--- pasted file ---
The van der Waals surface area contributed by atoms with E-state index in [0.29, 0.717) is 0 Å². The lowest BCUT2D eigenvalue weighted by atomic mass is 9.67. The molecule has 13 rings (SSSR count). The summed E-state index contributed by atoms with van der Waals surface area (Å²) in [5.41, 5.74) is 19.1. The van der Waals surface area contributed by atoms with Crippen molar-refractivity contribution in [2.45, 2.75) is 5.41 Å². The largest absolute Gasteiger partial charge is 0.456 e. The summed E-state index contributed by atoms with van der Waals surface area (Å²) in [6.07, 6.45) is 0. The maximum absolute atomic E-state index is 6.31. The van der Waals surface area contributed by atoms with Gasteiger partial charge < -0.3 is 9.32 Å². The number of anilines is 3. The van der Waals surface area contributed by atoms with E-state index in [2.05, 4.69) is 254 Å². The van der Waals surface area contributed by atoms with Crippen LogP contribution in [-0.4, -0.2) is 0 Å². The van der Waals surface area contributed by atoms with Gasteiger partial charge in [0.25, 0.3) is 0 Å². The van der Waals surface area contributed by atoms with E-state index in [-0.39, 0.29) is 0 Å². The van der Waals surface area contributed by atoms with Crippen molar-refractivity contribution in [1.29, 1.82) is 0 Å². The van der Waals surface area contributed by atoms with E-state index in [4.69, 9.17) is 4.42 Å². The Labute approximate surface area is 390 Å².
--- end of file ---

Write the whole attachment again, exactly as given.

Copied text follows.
The van der Waals surface area contributed by atoms with E-state index in [0.29, 0.717) is 0 Å². The lowest BCUT2D eigenvalue weighted by atomic mass is 9.67. The molecule has 13 rings (SSSR count). The summed E-state index contributed by atoms with van der Waals surface area (Å²) in [5.41, 5.74) is 19.1. The van der Waals surface area contributed by atoms with Crippen molar-refractivity contribution in [2.45, 2.75) is 5.41 Å². The largest absolute Gasteiger partial charge is 0.456 e. The summed E-state index contributed by atoms with van der Waals surface area (Å²) in [6.07, 6.45) is 0. The maximum absolute atomic E-state index is 6.31. The van der Waals surface area contributed by atoms with Gasteiger partial charge < -0.3 is 9.32 Å². The number of anilines is 3. The van der Waals surface area contributed by atoms with E-state index in [2.05, 4.69) is 254 Å². The van der Waals surface area contributed by atoms with Crippen LogP contribution in [-0.4, -0.2) is 0 Å². The van der Waals surface area contributed by atoms with Gasteiger partial charge in [0.25, 0.3) is 0 Å². The van der Waals surface area contributed by atoms with E-state index in [-0.39, 0.29) is 0 Å². The van der Waals surface area contributed by atoms with Crippen molar-refractivity contribution in [1.29, 1.82) is 0 Å². The van der Waals surface area contributed by atoms with E-state index in [4.69, 9.17) is 4.42 Å². The Labute approximate surface area is 390 Å².